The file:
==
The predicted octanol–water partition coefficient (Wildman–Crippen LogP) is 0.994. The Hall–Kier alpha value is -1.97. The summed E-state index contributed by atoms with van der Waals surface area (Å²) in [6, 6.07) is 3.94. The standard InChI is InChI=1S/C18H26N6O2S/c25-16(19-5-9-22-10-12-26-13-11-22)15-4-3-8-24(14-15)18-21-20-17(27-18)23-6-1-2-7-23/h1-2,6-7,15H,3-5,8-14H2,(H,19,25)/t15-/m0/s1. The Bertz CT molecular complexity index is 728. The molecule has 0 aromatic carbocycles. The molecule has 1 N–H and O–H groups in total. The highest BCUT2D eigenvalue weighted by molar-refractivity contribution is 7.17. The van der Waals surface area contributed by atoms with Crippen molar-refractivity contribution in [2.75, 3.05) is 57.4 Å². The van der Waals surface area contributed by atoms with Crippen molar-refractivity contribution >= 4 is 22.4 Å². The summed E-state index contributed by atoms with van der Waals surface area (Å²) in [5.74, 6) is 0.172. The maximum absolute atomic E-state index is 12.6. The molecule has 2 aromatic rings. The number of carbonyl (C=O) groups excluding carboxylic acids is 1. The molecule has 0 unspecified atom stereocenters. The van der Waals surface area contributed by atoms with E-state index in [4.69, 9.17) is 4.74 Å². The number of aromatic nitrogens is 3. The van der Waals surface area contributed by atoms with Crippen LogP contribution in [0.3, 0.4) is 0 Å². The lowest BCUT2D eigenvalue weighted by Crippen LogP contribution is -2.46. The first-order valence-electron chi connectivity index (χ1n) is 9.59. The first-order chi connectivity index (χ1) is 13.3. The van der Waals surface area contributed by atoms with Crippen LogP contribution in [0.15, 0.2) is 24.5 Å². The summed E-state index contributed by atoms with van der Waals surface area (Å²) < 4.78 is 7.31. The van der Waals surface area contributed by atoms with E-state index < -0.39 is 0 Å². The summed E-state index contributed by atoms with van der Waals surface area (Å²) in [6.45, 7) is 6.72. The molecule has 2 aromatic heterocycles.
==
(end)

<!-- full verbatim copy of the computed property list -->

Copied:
The predicted octanol–water partition coefficient (Wildman–Crippen LogP) is 0.994. The Hall–Kier alpha value is -1.97. The summed E-state index contributed by atoms with van der Waals surface area (Å²) in [6, 6.07) is 3.94. The standard InChI is InChI=1S/C18H26N6O2S/c25-16(19-5-9-22-10-12-26-13-11-22)15-4-3-8-24(14-15)18-21-20-17(27-18)23-6-1-2-7-23/h1-2,6-7,15H,3-5,8-14H2,(H,19,25)/t15-/m0/s1. The Bertz CT molecular complexity index is 728. The molecule has 0 aromatic carbocycles. The molecule has 1 N–H and O–H groups in total. The highest BCUT2D eigenvalue weighted by molar-refractivity contribution is 7.17. The van der Waals surface area contributed by atoms with Crippen molar-refractivity contribution in [2.75, 3.05) is 57.4 Å². The van der Waals surface area contributed by atoms with Crippen molar-refractivity contribution >= 4 is 22.4 Å². The summed E-state index contributed by atoms with van der Waals surface area (Å²) in [5.74, 6) is 0.172. The maximum absolute atomic E-state index is 12.6. The molecule has 2 aromatic rings. The number of carbonyl (C=O) groups excluding carboxylic acids is 1. The molecule has 0 unspecified atom stereocenters. The van der Waals surface area contributed by atoms with E-state index in [4.69, 9.17) is 4.74 Å². The number of aromatic nitrogens is 3. The van der Waals surface area contributed by atoms with Crippen LogP contribution in [0.3, 0.4) is 0 Å². The lowest BCUT2D eigenvalue weighted by Crippen LogP contribution is -2.46. The first-order valence-electron chi connectivity index (χ1n) is 9.59. The first-order chi connectivity index (χ1) is 13.3. The van der Waals surface area contributed by atoms with Crippen LogP contribution in [0.15, 0.2) is 24.5 Å². The summed E-state index contributed by atoms with van der Waals surface area (Å²) < 4.78 is 7.31. The van der Waals surface area contributed by atoms with E-state index < -0.39 is 0 Å². The summed E-state index contributed by atoms with van der Waals surface area (Å²) in [6.45, 7) is 6.72. The molecule has 2 aromatic heterocycles.